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  • Weirding the War: Stories from the Civil War's Ragged Edges ed. by Stephen Berry
  • Donald R. Shaffer (bio)
Weirding the War: Stories from the Civil War's Ragged Edges. Edited by Stephen Berry. (Athens: University of Georgia Press, 2011. Pp. 352. Cloth, $69.95; paper, $24.95.)

Weirding the War stands out. Not only because of its highly distinctive cover art, but also more importantly because of the high-quality content within. Edited by Stephen Berry, and containing an eclectic collection of original essays, this anthology makes a brave attempt to break away from the culture of reverence that shapes many studies of the American Civil War, even by top scholars. Weirding the War draws its inspiration from "Freakonomics," the multimedia phenomenon of journalist Stephen J. Dubner and economist Steven D. Levitt, who according to Stephen Berry employ "the use of economic theory to investigate atypical subjects in the hope of yielding fresh insights into typical social dynamics" (5).

Berry and his collaborators seek to bring the sensibility of Freakonomics to history, calling it "weirding." Practically speaking, this means the authors explore corners of the Civil War that at first might seem trivial. As Berry puts it, the book is "dedicated to cowards, bummers, drunks, prostitutes, scavengers, and profiteers" (2). In other words, this is a scholarly anthology that, while not disrespectful of more conventional Civil War historiography, [End Page 152] is devoted to obscure people, places, and things of the Civil War, teasing scholarly significance from them.

Berry organizes Weirding the War into six sections of related essays. Section 1 deals with materiality, with essays on souvenir collecting from battlefields during the Civil War; the postwar aesthetic appreciation of Civil War ruins; and corrupt North Carolina officials enriching themselves by abusing the law allowing government confiscation of the property of persons disloyal to the Confederacy. Section 2 addresses women, with fascinating essays on the various identities created by William Quantrill's wartime "wife"; how the war altered prewar patterns of courtship in the South; and insights into the shifting mores in the wartime romances of a Virginia belle. Section 3 takes as its theme suffering, with essays on the torture of the wife of a Unionist guerrilla leader in North Carolina; hunger in the Civil War South; and the social significance of southern coroners' reports in the Civil War era. Section 4 examines emancipation, with contributions that explore how a Kentucky cold snap helped advance freedom for the slaves; how desertions of black Union soldiers revealed a greater loyalty to family and community than to the army; and how ex-Confederates healed themselves after defeat and forged a resistance to Radical Reconstruction in elaborate postwar horsemanship tournaments. Section 5 analyzes the minds of soldiers, with essays covering what a Confederate officer's court-martial revealed about the meaning of honor in the southern army; the minds of white Union soldiers as demonstrated by some of their common catchphrases; and a fictional reenvisioning of the wartime activities of a famous nineteenth-century artist. The sixth and last section deals with the postwar period, featuring essays on how wartime disabilities altered gender relations in white southern families; the tremendous psychological damage war and defeat wrought on Confederate veterans; and how a Union survivor of Andersonville publicly refashioned his own Civil War memory through written histories that alienated his former comrades.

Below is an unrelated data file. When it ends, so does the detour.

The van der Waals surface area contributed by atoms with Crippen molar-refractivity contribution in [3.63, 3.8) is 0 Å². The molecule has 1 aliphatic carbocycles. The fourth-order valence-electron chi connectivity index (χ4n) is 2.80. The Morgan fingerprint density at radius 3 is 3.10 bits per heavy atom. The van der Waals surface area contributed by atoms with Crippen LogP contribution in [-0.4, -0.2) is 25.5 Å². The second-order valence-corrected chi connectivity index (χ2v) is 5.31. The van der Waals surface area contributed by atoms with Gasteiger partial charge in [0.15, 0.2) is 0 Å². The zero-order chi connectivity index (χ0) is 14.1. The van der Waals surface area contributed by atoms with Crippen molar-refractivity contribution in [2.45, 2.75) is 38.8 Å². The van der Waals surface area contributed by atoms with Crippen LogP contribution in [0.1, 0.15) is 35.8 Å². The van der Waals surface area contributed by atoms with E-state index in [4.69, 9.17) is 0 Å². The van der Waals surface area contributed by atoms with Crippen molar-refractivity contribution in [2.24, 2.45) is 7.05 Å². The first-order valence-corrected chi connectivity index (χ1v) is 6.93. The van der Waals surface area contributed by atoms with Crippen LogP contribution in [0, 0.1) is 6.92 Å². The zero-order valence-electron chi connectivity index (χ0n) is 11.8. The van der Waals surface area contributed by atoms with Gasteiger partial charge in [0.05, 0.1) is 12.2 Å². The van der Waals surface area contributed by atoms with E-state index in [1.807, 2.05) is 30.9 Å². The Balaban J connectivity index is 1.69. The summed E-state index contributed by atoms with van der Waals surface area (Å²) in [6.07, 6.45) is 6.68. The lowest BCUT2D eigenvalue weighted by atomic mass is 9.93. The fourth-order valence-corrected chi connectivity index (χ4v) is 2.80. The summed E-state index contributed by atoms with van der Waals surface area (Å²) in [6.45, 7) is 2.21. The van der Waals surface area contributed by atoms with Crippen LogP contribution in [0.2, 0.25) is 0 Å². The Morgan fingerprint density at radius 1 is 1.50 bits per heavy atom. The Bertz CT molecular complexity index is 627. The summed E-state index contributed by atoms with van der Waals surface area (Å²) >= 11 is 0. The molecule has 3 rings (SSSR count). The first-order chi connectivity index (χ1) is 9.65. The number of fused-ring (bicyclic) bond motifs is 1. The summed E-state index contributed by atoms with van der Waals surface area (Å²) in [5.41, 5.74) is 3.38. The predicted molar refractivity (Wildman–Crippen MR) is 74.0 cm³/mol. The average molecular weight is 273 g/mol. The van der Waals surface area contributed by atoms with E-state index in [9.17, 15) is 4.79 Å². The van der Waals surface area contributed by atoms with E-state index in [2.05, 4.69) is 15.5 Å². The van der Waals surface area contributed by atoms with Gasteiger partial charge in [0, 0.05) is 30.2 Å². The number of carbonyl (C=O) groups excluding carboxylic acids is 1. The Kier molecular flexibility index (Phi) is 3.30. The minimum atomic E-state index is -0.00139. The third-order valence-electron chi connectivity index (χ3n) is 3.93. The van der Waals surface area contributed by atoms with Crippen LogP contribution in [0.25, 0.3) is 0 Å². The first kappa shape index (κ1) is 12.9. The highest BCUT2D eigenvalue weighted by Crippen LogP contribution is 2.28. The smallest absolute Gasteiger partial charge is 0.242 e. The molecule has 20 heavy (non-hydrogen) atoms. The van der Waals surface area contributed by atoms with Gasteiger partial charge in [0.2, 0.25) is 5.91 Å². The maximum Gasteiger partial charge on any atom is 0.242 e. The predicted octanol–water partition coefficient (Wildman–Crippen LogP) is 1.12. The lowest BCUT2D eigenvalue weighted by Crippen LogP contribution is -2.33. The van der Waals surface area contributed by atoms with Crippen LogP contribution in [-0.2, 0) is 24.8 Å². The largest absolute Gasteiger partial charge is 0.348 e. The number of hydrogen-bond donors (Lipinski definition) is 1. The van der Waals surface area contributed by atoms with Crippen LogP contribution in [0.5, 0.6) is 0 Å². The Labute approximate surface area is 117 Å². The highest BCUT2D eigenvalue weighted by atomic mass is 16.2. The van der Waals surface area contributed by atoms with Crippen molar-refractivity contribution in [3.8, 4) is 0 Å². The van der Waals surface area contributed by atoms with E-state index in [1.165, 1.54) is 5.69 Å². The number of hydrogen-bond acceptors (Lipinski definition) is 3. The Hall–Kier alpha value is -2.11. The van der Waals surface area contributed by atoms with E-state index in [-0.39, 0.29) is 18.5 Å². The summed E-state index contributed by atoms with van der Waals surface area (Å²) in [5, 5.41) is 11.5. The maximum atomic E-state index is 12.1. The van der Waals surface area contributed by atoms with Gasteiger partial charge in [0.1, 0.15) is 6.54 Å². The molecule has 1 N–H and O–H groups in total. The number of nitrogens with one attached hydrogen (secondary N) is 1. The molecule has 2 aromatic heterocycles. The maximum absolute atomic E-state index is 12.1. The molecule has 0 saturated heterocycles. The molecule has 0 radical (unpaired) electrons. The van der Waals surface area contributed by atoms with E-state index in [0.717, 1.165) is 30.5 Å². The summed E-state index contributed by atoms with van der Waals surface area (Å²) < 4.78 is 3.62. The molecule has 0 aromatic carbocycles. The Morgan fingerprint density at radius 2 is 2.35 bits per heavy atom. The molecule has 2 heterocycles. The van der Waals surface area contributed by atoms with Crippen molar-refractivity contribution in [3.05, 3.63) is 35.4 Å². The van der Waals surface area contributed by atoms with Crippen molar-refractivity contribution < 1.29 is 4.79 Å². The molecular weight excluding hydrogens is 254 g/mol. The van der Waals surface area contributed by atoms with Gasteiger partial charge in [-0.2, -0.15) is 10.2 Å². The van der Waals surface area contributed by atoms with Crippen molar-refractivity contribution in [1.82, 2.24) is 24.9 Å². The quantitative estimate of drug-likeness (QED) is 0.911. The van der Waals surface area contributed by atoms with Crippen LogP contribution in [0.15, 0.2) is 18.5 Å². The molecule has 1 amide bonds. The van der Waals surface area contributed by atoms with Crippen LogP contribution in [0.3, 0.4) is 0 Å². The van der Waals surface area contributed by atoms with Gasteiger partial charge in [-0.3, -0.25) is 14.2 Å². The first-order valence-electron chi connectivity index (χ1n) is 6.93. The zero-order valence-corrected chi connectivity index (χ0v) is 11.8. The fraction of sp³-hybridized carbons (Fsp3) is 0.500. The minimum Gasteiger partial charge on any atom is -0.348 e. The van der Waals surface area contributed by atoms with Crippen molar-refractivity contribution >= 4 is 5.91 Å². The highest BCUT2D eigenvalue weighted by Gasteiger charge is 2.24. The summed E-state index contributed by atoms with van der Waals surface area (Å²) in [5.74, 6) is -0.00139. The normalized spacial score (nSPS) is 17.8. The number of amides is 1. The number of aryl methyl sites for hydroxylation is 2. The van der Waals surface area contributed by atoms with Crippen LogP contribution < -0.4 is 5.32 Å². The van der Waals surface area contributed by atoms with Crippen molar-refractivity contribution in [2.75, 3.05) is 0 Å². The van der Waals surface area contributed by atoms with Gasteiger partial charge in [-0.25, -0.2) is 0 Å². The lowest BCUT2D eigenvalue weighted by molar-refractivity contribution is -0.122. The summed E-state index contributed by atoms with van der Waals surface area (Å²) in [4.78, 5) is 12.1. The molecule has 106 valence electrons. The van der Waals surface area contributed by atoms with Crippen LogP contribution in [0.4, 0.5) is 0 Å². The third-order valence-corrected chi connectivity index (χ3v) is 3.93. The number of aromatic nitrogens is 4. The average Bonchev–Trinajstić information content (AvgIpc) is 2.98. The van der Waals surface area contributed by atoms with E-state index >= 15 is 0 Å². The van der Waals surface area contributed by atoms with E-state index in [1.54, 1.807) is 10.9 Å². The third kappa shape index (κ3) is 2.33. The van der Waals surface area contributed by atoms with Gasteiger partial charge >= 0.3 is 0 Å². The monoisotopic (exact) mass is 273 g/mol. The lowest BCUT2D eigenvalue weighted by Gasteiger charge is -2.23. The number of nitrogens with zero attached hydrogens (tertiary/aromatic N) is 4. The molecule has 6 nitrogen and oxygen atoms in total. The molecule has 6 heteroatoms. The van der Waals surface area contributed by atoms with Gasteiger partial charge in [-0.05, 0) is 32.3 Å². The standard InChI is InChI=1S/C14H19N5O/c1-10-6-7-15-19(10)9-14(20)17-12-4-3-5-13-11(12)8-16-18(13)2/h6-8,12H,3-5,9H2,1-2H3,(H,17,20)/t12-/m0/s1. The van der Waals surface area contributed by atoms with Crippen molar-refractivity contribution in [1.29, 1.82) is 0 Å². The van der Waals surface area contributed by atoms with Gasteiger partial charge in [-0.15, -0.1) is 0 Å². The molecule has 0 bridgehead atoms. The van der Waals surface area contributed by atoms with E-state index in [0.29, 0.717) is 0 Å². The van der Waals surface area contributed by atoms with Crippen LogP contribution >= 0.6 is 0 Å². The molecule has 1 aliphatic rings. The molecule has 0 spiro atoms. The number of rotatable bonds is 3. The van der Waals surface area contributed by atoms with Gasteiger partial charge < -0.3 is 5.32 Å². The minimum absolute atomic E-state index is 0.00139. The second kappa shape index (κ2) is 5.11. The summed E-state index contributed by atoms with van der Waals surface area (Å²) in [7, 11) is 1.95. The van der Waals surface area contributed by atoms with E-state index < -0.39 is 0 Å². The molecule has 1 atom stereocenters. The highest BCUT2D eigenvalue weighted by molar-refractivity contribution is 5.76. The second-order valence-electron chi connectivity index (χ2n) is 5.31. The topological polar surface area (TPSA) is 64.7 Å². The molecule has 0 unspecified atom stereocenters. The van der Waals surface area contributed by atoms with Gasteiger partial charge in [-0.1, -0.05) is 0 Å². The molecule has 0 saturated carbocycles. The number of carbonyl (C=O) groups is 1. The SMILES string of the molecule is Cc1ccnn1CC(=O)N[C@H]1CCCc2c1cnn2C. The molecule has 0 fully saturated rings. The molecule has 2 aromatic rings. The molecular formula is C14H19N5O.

Not surprisingly, although all the essays in this anthology make worthwhile reading, they adapt the volume's weirding approach with varying degrees of enthusiasm and success. Probably, the single most unconventional essay in Weirding the War is Daniel E. Sutherland's fictional reen-visioning of the Civil War experience of painter James Whistler. Before the war, Whistler was thrown out of West Point for poor performance. Sutherland imagines Whistler's Civil War career as a Confederate officer, playing off of Whistler's well-known gest that if he had passed a third-year chemistry exam at West Point, he would have become a general instead of an expatriate artist. Although seemingly an entertaining bit of fluff, Sutherland's essay is a useful reminder of the importance of chance in [End Page 153] how the Civil War developed. Consequently...


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